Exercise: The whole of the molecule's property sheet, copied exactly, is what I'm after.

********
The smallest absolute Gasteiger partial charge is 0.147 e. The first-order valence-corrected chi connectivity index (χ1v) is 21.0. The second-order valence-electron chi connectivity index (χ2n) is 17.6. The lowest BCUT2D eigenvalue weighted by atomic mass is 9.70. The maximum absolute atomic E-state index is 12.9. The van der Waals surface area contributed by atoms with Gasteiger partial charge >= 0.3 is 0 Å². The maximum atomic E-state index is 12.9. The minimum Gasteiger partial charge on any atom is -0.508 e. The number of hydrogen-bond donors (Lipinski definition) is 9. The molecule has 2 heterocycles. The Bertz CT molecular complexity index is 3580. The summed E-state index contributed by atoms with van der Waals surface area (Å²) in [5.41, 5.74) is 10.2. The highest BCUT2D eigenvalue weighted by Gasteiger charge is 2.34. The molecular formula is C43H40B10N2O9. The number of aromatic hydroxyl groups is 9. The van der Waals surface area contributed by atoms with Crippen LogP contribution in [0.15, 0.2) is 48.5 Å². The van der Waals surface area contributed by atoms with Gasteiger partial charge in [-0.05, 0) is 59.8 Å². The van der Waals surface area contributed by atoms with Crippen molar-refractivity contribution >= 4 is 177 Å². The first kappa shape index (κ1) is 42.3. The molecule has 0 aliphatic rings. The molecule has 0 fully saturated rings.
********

The smallest absolute Gasteiger partial charge is 0.147 e. The first-order valence-corrected chi connectivity index (χ1v) is 21.0. The second-order valence-electron chi connectivity index (χ2n) is 17.6. The lowest BCUT2D eigenvalue weighted by atomic mass is 9.70. The maximum absolute atomic E-state index is 12.9. The van der Waals surface area contributed by atoms with Gasteiger partial charge >= 0.3 is 0 Å². The maximum atomic E-state index is 12.9. The minimum Gasteiger partial charge on any atom is -0.508 e. The number of hydrogen-bond donors (Lipinski definition) is 9. The molecule has 2 heterocycles. The Bertz CT molecular complexity index is 3580. The summed E-state index contributed by atoms with van der Waals surface area (Å²) in [5.41, 5.74) is 10.2. The highest BCUT2D eigenvalue weighted by Gasteiger charge is 2.34. The molecular formula is C43H40B10N2O9. The number of aromatic hydroxyl groups is 9. The van der Waals surface area contributed by atoms with Crippen LogP contribution in [0.15, 0.2) is 48.5 Å². The van der Waals surface area contributed by atoms with Gasteiger partial charge in [-0.05, 0) is 59.8 Å². The van der Waals surface area contributed by atoms with Crippen molar-refractivity contribution >= 4 is 177 Å². The first kappa shape index (κ1) is 42.3. The molecule has 0 aliphatic rings. The molecule has 0 fully saturated rings.